It is essential that young people be encouraged to give the best of themselves, so that they may become decision-makers and leaders of their homeland in the future who will guide the nation on the paths to unity, stability and prosperity.
Through you, I would also like once again to instil an awareness, in the countries concerned and throughout the international community, of the serious scourges of the trafficking in children and the work of minors who are a source of cheap labour for unscrupulous international organizations. By jolting consciences, I hope to inspire the necessary international cooperation to halt these inadmissible practices that are contemptuous of the primordial dignity of frail beings created in God's image and contrary to the most fundamental rights of children.
Respectful dialogue and constructive relations between members of the different religious communities that make up a nation are a powerful support in strengthening peace and harmony among all citizens. To maintain and develop a spirit of mutual trust and collaboration, however, it is important that civil and religious leaders contribute ceaselessly to reinforcing the conditions for the exercise of true religious freedom. Believers are invited to show that God has made them members of the same family, clothed them with the same dignity and calls them to be increasingly committed to serving the common good.
It is crucial "for the young to be taught the ways of respect and understanding, so that they will not be led to misuse religion itself to promote or justify hatred and violence" (Address at the Umayyad Great Mosque, Damascus, 6 May 2001, n. 3; L'Osservatore Romano English edition [ORE], 9 May 2001, p. 11). I encourage believers, united with all people of good will, to pursue the dialogue of life which acts to link knowledge and confidence that are vital to the good of the whole human family.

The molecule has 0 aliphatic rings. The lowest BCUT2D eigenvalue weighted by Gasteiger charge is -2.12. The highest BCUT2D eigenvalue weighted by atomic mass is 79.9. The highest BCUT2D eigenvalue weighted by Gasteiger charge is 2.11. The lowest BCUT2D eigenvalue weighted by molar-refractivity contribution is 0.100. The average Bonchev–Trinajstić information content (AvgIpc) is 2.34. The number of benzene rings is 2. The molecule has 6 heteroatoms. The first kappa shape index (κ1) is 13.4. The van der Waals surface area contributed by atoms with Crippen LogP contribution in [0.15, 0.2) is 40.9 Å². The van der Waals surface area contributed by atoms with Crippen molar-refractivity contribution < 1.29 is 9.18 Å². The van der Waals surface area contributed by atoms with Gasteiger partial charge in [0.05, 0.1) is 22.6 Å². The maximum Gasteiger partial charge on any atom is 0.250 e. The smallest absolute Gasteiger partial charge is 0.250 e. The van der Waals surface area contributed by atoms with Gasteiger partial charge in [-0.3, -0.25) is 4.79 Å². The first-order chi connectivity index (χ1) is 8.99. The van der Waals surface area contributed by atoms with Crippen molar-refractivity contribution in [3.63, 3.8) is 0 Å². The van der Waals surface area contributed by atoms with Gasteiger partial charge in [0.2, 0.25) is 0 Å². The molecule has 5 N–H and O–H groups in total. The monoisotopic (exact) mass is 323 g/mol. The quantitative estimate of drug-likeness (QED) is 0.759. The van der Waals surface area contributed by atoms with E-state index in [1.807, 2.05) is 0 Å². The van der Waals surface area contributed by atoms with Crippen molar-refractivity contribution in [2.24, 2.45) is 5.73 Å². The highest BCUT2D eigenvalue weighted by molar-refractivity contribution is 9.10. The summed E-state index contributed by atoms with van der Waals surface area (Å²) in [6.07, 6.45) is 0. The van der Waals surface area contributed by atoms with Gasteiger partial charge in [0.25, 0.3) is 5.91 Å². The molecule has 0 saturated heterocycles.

You recall, Mr Ambassador, that the Catholic Community in Mali, which contributes in many ways to the Nation's development and cohesion, is respected and appreciated by the civil Authorities. I am very glad of it. In a spirit of reciprocal trust, it seems desirable that the various ecclesial and State institutions pursue a true dialogue to permit the Catholic Church in Mali to benefit from effective and permanent recognition as an institution that is fully part of society. In this way she will be able to carry out her spiritual mission among her members and serve more effectively through her institutions all the people of Mali without distinction.
Through you, I address my cordial good wishes to the Bishops of Mali and all the members of the Catholic Community, and ask them to be generous witnesses of God's love and to contribute to building a united and brotherly nation in which each one feels fully united and respected.
At the time when your mission is beginning, Mr Ambassador, I offer you my very best wishes for the noble task that awaits you, as I assure you that you will always find here with my collaborators an attentive welcome and cordial understanding.
Upon Your Excellency, upon the people of Mali and upon their leaders, I wholeheartedly invoke an abundance of divine Blessings.
*L'Osservatore Romano. Weekly Edition in English n.24 p.9.
© Copyright 2004 - Libreria Editrice Vaticana
© Copyright - Libreria Editrice Vaticana